Published:

Cabinet rift over business row

“Boris Johnson is facing a Cabinet backlash over his war with business. Five Cabinet ministers have told the Mail they want the Prime Minister to adopt a more ‘pragmatic’ approach to helping firms cope with staff shortages this winter. Mr Johnson warned business this week there was ‘no alternative’ to his plan to train up British workers to fill staff shortages rather than relying on cheap labour from abroad. Home Secretary Priti Patel and Business Secretary Kwasi Kwarteng are also opposed to any further easing of visa rules, arguing that firms have to adapt to the post-Brexit reality that free movement has ended. But a string of other senior ministers fear this ‘ideological’ approach will lead to empty shelves in the run-up to Christmas, for which the Government will get the blame.” – Daily Mail

  • Johnson under fire after Tories lose reputation as low-tax party – The Times

Comment:

  • The backlash to Boris isn’t confined to just business – Patrick Maguire, Times Red Box

>Today: ToryDiary: What lower immigration?

Ministers criticised for ‘haphazard’ Covid jab rollout for teenagers in England

“Ministers have been accused of losing a grip on the Covid vaccination programme for teenagers with headteachers and parents describing a “haphazard” and “incredibly slow” rollout that is causing disruption in schools in England. They raised the alarm as Nadhim Zahawi, the education secretary, admitted he had no idea how many 12- to 15-year-olds had had their jabs, with early figures suggesting the government has little hope of hitting its target of vaccinating them all by half-term. New data has shown that fewer than one in 10 (9%) in the age group had been vaccinated by last Sunday, but this includes those who are either clinically vulnerable or living with people who are vulnerable and who were prioritised for vaccination earlier in the summer.” – The Guardian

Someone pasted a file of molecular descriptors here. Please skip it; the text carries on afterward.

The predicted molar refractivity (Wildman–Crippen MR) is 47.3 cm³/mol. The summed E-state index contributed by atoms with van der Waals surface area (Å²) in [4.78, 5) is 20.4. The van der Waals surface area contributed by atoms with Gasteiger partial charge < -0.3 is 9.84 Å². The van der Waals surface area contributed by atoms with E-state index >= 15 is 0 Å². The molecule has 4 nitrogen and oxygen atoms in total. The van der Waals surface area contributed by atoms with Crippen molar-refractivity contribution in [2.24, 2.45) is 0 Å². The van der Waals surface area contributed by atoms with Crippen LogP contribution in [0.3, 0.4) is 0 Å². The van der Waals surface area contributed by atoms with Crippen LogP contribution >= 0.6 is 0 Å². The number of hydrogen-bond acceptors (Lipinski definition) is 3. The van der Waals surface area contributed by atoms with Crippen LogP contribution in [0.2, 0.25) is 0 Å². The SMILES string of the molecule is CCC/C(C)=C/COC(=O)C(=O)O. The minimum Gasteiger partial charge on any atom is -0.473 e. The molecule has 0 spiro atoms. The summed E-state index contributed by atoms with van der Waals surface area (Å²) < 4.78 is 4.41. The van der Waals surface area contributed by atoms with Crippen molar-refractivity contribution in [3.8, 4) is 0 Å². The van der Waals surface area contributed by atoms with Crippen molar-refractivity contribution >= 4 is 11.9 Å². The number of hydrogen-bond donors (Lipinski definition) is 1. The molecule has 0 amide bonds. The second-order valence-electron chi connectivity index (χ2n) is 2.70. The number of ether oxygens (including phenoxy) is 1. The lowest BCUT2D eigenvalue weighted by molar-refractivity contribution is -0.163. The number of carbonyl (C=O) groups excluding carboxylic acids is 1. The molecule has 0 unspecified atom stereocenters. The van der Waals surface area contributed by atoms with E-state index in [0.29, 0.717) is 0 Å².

• Masks face returning to schools this winter to tackle Covid surge – The Sun

>Today: Sir Bernard Jenkin MP: Four lessons for government from the fuel shortages

Axe planning permission for nearly 200,000 homes on greenfield sites, demand MPs

“Ministers are under pressure to tell councils to withdraw planning permission for nearly 200,000 homes on greenfield sites after Boris Johnson announced that new homes will be built on previously developed land. The Prime Minister announced in his party conference speech that “beautiful homes” should in future be built only “on brownfield sites in places where homes make sense”. Glenigan, the construction industry experts, said that nearly half of the 408,000 undeveloped plots of land which had planning permission in England in August – 187,000 homes – were planned for greenfield land where work is yet to start. On Thursday night, Tory MP Bob Seely, who led a backbench rebellion against the planning reforms, told The Telegraph that the Government should now ensure that uneconomic developments on greenfield sites should now be pulled.” – Daily Telegraph

  • Johnson’s housing U-turn will cost the Tories – James Forsyth, The Times

>Yesterday: ToryDiary: Churchill, walking with destiny. Johnson, winking at destiny.

Royal Navy Admiral named as next head of the armed forces